in tissue culture of lilium explants may become heavily contaminated by the standard initiation procedure

N. Askari Rabori, Y.G. Wang, G.J.M. de Klerk

Research output: Contribution to journalArticleAcademicpeer-review

3 Citations (Scopus)

Abstract

In tissue culture of Lilium, the standard initiation procedure brought about substantial contamination in two ways. (1) When scales were detached from the mother bulb, microorganisms could enter via the wound. This source of contamination was strongly enhanced by the negative hydrostatic pressure within the scales by which nonsterile fluid was sucked up at detachment. Contamination decreased strongly when the scales were detached from bulbs submerged in 0.03% NaClO. Evidence is presented that this type of contamination was endogenous, i.e., localized in the interior of the explant. (2) During the rinsing of scales after surface-sterilization, the rinsing water became contaminated with microorganisms associated with the scales that had not been killed during surface-sterilization. This caused cross-contamination. This type of additional contamination was controlled by rinsing in 0.03% NaClO instead of 'sterile' water. In our conditions, these initiation-related sources of contamination led to ca. 20% and ca. 25% contamination, respectively, of otherwise uninfected scales.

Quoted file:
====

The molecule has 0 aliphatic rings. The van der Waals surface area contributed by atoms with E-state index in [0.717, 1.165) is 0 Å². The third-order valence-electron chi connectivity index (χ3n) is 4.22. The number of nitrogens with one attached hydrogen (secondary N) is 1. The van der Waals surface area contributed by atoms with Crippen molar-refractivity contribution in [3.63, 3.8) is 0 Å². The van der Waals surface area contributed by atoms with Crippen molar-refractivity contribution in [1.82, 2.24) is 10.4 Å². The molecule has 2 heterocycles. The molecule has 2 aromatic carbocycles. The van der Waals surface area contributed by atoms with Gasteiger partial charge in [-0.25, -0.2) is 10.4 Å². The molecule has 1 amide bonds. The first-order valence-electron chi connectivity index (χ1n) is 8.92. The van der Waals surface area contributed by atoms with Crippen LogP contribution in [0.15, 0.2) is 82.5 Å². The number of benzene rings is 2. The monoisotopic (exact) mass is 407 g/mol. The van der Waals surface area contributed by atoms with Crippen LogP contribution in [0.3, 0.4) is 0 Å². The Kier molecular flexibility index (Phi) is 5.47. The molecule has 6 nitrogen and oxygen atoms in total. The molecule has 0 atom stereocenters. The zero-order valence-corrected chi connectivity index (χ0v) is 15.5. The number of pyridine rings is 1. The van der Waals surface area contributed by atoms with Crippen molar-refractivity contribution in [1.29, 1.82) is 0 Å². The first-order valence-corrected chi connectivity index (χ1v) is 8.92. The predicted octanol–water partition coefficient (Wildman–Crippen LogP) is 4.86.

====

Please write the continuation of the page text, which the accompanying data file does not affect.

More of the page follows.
Original languageEnglish
Pages (from-to)49-56
JournalPropagation of ornamental plants
Volume14
Issue number2
Publication statusPublished - 2014

Keywords

  • sodium-hypochlorite
  • bud regeneration
  • cell-cultures
  • plant-tissue
  • in-vitro
  • sterilization
  • tobacco

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